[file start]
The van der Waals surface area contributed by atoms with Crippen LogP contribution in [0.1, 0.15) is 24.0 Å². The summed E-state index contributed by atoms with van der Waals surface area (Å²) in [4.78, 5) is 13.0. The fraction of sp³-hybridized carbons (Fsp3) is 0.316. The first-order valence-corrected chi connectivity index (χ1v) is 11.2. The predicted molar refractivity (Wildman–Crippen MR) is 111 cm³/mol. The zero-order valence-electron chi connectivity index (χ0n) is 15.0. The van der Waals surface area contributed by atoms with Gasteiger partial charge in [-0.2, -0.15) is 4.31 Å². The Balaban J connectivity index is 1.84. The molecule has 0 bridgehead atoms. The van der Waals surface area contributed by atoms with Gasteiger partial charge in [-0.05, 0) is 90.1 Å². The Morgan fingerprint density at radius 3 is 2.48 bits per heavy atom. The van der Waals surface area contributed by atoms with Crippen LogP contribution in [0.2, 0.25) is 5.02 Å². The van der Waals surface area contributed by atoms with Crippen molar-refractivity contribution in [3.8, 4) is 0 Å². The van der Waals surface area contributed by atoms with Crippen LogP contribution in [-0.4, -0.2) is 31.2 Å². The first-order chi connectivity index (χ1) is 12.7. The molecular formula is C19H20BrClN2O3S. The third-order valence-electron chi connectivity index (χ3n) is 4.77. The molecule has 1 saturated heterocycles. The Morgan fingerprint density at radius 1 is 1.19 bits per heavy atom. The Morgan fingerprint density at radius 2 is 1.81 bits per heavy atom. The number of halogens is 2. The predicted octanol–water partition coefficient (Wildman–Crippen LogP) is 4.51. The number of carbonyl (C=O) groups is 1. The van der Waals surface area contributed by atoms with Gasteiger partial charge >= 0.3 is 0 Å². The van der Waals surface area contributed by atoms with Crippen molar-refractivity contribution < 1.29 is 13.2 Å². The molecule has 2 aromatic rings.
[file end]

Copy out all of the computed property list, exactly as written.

The van der Waals surface area contributed by atoms with Crippen LogP contribution in [0.1, 0.15) is 24.0 Å². The summed E-state index contributed by atoms with van der Waals surface area (Å²) in [4.78, 5) is 13.0. The fraction of sp³-hybridized carbons (Fsp3) is 0.316. The first-order valence-corrected chi connectivity index (χ1v) is 11.2. The predicted molar refractivity (Wildman–Crippen MR) is 111 cm³/mol. The zero-order valence-electron chi connectivity index (χ0n) is 15.0. The van der Waals surface area contributed by atoms with Gasteiger partial charge in [-0.2, -0.15) is 4.31 Å². The Balaban J connectivity index is 1.84. The molecule has 0 bridgehead atoms. The van der Waals surface area contributed by atoms with Gasteiger partial charge in [-0.05, 0) is 90.1 Å². The Morgan fingerprint density at radius 3 is 2.48 bits per heavy atom. The van der Waals surface area contributed by atoms with Crippen LogP contribution in [0.2, 0.25) is 5.02 Å². The van der Waals surface area contributed by atoms with Crippen molar-refractivity contribution in [3.8, 4) is 0 Å². The van der Waals surface area contributed by atoms with Crippen LogP contribution in [-0.4, -0.2) is 31.2 Å². The first-order chi connectivity index (χ1) is 12.7. The molecular formula is C19H20BrClN2O3S. The third-order valence-electron chi connectivity index (χ3n) is 4.77. The molecule has 1 saturated heterocycles. The Morgan fingerprint density at radius 1 is 1.19 bits per heavy atom. The Morgan fingerprint density at radius 2 is 1.81 bits per heavy atom. The number of halogens is 2. The predicted octanol–water partition coefficient (Wildman–Crippen LogP) is 4.51. The number of carbonyl (C=O) groups is 1. The van der Waals surface area contributed by atoms with Gasteiger partial charge >= 0.3 is 0 Å². The van der Waals surface area contributed by atoms with Crippen molar-refractivity contribution < 1.29 is 13.2 Å². The molecule has 2 aromatic rings.